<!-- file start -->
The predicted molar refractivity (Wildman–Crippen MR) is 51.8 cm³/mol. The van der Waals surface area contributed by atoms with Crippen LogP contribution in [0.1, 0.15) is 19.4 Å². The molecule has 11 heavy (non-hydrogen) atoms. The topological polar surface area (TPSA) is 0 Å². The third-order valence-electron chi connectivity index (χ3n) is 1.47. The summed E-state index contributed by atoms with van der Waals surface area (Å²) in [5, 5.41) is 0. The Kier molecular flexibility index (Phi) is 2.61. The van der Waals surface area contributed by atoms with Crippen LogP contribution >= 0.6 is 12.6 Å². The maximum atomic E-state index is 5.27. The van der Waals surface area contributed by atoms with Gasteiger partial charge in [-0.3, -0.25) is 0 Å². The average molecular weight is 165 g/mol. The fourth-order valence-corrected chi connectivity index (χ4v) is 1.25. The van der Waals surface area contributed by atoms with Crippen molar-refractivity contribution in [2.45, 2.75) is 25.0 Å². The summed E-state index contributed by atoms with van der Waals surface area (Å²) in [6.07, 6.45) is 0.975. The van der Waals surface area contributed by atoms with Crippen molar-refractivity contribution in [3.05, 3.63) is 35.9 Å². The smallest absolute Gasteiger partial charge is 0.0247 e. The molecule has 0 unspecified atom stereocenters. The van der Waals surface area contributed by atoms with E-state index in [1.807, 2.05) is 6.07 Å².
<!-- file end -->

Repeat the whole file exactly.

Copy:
The predicted molar refractivity (Wildman–Crippen MR) is 51.8 cm³/mol. The van der Waals surface area contributed by atoms with Crippen LogP contribution in [0.1, 0.15) is 19.4 Å². The molecule has 11 heavy (non-hydrogen) atoms. The topological polar surface area (TPSA) is 0 Å². The third-order valence-electron chi connectivity index (χ3n) is 1.47. The summed E-state index contributed by atoms with van der Waals surface area (Å²) in [5, 5.41) is 0. The Kier molecular flexibility index (Phi) is 2.61. The van der Waals surface area contributed by atoms with Crippen LogP contribution >= 0.6 is 12.6 Å². The maximum atomic E-state index is 5.27. The van der Waals surface area contributed by atoms with Gasteiger partial charge in [-0.3, -0.25) is 0 Å². The average molecular weight is 165 g/mol. The fourth-order valence-corrected chi connectivity index (χ4v) is 1.25. The van der Waals surface area contributed by atoms with Crippen molar-refractivity contribution in [2.45, 2.75) is 25.0 Å². The summed E-state index contributed by atoms with van der Waals surface area (Å²) in [6.07, 6.45) is 0.975. The van der Waals surface area contributed by atoms with Crippen molar-refractivity contribution in [3.05, 3.63) is 35.9 Å². The smallest absolute Gasteiger partial charge is 0.0247 e. The molecule has 0 unspecified atom stereocenters. The van der Waals surface area contributed by atoms with E-state index in [1.807, 2.05) is 6.07 Å².